Charles McCrary is a postdoctoral research scholar at the Center for the Study of Religion and Conflict at Arizona State University. His book, Sincerely Held: American Religion, Secularism, and Belief, is under contract with the University of Chicago Press.
Six or seven years ago, I began to notice—here and there, then seemingly everywhere—a cumbersome phrase: “sincerely held religious belief.” This phrase has since continued its creep into public discourse, judicial opinions, and legislation. This development coincided, strangely, with the rise of “alternative facts,” disinformation, media silos, and the campaign and term of a president whose public speech is mostly bull*$%. We supposedly live in what many observers have called a “post-truth” age. These might seem like contradictory developments—do we value honesty or not?—but the politics of “sincerely held religious belief” are emblematic of our times, not anomalous. The new politics of religious freedom, marked by aggressive litigation and legislation from right-wing Christians, is the politics of an era in which genuine and robust good-faith democratic deliberation is all but impossible—and the goal, for many, is not to have a conversation but to win.
Sincerity means that an individual’s internal beliefs match their outward speech and action. In theory, then, sincerity is public concept, a way to ensure honest dialogue. But in terms of religious freedom, “sincerely held” has come to mean deeply or intensely felt. In other words, fundamentally private and personal. These are the types of beliefs that would be protected from state coercion, according to the now-cracked bipartisan consensus around religious freedom. That consensus, though, was always premised on a liberal assumption that authentic religion is basically harmless, belief-based, and individual. Religious beliefs are lived experiences. It is rude to question them and difficult to argue with them, even as they serve as motivating factors or justifications for actions that affect others. As Kwame Anthony Appiah recently explained, “What makes the invocation of lived experience such a powerful move—the fact that it’s essentially private, removed from inspection—is exactly what makes it such a perilous one.” Without adequate tools to evaluate the content of anyone’s lived experience or religious beliefs, courts and legislators and litigators often fall back, as ever, on conventional ideas of what religion is.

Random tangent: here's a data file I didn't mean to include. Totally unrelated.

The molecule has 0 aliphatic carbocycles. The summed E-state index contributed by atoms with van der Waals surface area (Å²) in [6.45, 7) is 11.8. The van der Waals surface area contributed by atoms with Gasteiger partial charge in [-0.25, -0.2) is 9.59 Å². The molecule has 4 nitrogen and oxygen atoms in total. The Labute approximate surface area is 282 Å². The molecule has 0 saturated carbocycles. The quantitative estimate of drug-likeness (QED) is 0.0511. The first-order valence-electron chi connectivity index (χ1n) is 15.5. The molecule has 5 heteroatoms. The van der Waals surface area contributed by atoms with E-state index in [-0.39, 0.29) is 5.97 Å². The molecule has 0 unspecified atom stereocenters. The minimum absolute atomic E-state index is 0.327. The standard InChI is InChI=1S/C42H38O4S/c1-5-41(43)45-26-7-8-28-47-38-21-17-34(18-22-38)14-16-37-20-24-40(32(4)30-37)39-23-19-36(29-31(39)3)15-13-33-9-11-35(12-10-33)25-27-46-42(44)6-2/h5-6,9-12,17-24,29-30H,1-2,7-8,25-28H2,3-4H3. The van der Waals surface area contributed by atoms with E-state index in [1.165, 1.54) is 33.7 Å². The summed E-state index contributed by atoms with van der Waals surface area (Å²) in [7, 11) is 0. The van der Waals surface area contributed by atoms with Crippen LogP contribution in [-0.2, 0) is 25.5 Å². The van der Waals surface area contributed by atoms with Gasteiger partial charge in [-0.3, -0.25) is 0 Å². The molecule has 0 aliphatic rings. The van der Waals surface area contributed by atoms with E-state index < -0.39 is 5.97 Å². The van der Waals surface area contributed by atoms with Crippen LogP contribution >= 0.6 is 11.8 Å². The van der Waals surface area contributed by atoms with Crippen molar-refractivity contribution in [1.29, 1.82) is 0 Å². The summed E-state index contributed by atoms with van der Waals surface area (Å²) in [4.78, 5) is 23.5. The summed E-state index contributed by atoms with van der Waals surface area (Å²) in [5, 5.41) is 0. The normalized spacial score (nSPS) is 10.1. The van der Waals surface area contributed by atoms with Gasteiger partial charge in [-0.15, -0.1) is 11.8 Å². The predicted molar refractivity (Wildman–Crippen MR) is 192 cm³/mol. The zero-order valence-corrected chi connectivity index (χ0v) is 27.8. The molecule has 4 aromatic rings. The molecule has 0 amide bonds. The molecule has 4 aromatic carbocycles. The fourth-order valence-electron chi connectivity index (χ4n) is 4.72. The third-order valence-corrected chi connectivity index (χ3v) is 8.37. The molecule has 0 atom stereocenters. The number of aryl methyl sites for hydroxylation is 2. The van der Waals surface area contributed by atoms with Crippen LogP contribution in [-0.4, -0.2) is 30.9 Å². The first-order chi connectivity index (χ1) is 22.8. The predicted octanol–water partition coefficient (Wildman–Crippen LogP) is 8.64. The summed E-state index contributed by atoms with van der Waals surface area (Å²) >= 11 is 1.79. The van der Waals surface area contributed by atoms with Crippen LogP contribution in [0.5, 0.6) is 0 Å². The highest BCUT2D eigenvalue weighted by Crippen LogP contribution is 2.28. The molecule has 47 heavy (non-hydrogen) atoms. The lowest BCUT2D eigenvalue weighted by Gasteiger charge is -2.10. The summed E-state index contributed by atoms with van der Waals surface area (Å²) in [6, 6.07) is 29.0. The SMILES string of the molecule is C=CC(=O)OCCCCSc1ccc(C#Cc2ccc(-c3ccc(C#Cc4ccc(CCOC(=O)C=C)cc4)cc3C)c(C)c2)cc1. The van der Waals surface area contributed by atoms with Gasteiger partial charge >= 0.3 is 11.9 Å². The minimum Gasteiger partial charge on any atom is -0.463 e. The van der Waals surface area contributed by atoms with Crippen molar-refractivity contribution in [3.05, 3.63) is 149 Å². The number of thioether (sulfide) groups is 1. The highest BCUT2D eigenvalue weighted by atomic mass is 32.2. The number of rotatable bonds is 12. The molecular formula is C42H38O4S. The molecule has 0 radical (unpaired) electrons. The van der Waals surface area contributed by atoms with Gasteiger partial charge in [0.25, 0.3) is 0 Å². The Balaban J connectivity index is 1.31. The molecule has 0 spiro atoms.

In theory, then, sincerity is public concept, a way to ensure honest dialogue. But in terms of religious freedom, “sincerely held” has come to mean deeply or intensely felt.
As many scholars in religious studies and related disciplines have shown, the category “religion” itself is a Western construct crafted specifically for purposes of racial colonial governance.
In light of this history, religious freedom is revealed as disciplinary, forcing people into an implicitly Western (white, liberal, often Protestant-like) mode of belief and expression. It is true, though, that some minoritized groups have been able to use religious freedom to gain some rights, as a wedge to pry open the door of liberal inclusion. This type of inclusion, for many liberals, is the great benefit and promise of religious freedom. However, the new politics of religious freedom warps it, reforging a shield to protect minority groups into a sword to attack them. Lamentations of this “weaponization” often seem to rely on the assumption that religion is essentially or properly not a weapon, and thus the free exercise thereof should not harm others. But the fact is that bigotry—and not only bigotry but discrimination and actively doing harm—is an authentically religious principle for many believers in the United States.
Bigotry—and not only bigotry but discrimination and actively doing harm—is an authentically religious principle for many believers in the United States.